The city has thrown its weight behind developers fighting to save their condominium tower from deconstruction.
In an appeal filed Tuesday, Mayor Bill de Blasio’s Law Department challenged a state judge’s February ruling that revoked a permit issued for 200 Amsterdam Avenue.
The ruling, which frowned on the gerrymandered 39-sided zoning lot that developers used to construct their 668-foot building, followed years of challenges that went back and forth between the Board of Standards and Appeals and the court.
The appeal comes one day after the Department of Buildings clarified that zoning lots can no longer be comprised of partial zoning lots — a central issue in the case. The clarification put the agency in the somewhat unusual position of promulgating a policy at odds with a previous position it is defending in court.
“It’s disappointing and it’s not the right position for the city to take, but we will proceed,” said Richard Emery, the lawyer representing the tower’s opponents, the Committee for Environmentally Sound Development and the Municipal Art Society.
On the other side, a spokesperson for the developers, SJP Properties and Mitsui Fudosan America, applauded the city for “taking a stand against a legally flawed court ruling that seeks to apply a new policy, not adopted until after the court handed down its decision, retroactively to a project that has been already built, with zoning that has been approved and consistently upheld by the Department of Buildings and Board of Standards and Appeals.”
Shortly after the city appealed, the developers filed an appeal of their own, asking the court to overturn the ruling, which could require it to remove about 20 floors of the 52-story tower.
Following the plaintiffs’ original challenge in 2017, the developers argued the permit was supported by historic interpretation of zoning laws allowing zoning lots to be composed of partial tax lots, which the BSA affirmed.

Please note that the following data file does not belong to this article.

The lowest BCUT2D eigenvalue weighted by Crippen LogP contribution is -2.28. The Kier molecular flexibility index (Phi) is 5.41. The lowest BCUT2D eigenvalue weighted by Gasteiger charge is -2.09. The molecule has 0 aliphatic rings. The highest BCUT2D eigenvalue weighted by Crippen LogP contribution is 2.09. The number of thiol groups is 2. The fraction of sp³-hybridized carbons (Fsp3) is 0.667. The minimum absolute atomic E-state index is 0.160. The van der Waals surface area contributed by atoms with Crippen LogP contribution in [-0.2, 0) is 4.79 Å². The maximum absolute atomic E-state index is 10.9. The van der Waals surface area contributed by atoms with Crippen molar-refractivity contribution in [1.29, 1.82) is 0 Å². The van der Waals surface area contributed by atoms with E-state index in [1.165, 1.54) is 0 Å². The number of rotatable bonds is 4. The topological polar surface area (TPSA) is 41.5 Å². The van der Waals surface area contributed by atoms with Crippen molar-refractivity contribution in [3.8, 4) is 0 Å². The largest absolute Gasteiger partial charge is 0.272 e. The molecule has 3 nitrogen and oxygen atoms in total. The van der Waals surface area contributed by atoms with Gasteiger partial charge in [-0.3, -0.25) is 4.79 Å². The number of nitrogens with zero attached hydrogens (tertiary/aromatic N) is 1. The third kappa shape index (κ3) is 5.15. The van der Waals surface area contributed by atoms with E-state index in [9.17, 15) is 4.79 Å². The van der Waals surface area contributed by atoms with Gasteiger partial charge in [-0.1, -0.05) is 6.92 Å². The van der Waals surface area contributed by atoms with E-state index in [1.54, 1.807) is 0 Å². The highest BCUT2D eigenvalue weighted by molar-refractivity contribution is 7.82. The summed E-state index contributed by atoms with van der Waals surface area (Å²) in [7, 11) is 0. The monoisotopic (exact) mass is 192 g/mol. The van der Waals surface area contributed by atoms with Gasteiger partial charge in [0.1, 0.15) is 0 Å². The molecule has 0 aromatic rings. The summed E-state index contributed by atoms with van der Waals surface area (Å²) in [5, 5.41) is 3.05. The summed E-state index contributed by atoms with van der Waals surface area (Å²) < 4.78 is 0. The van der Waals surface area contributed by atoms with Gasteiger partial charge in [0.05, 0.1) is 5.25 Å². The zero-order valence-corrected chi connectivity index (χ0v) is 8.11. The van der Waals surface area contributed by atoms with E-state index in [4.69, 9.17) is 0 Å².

Then, in 2018, the Department of Buildings issued a draft bulletin offering a conflicting interpretation, which triggered debate in court about whether the bulletin applied to the development. The BSA found it should not.
“DOB properly exercised its authority by identifying an erroneous interpretation of the zoning resolution and by publishing a proposed amendment to correct the error,” Judge W. Franc Perry wrote in the ruling now being appealed. “BSA, however, balked in its duty.”
The case is being closely followed by the real estate industry. Carlo Scissura, president of the New York Building Congress, argued that the court’s decision “would set a dangerous precedent that unnecessarily increased uncertainty and risk in our industry, threatening already constructed and occupied buildings, as well as recent gains in job growth and investment.”
However, in an earlier interview with TRD, Municipal Art Society President Elizabeth Goldstein disputed the idea that other buildings would be at risk.
Emery said that while the tower’s opponents are not calling for deconstruction while appeals are underway, they are asking for construction at the project to stop. Work is continuing on the Upper West Side building, where a number of units are in contract.
The question of whether construction should have continued while the legal back and forth played out is a point of contention. In his ruling, Perry noted that the developers were aware of the risks posed by constructing the tower and “must bear the responsibility for any harsh results arising from the invalidation of the permit.”
But Kramer Levin attorney Paul Selver argued the developers had strong grounds to believe the decision would go in their favor, given earlier decisions by the DOB, BSA — and by the court itself, which could have stopped construction, but did not.
“Even if the determination was that the zoning lot was improper, there was so much history to the interpretation that we were relying on that the decision would not be retroactive,” he told TRD in February.
Amid the uncertainty, one thing is clear: The Buildings Department’s latest clarification means developers will no longer be able to get permits in the way the Amsterdam Avenue project did.
“The developers of 200 Amsterdam took advantage of a decades-old zoning interpretation to create a gerrymandered 39-sided zoning lot in order to construct a luxury building that is one of the tallest on the Upper West Side,” city spokeswoman Jane Meyer said in an email.
“We are closing this loophole so that developers will no longer be able to cobble together partial tax lots for new buildings.”
Meanwhile, the outcome of the case — like the tower itself — will remain up in the air until the appeals run their course, which will likely take months.
Write to Sylvia Varnham O’Regan at [email protected]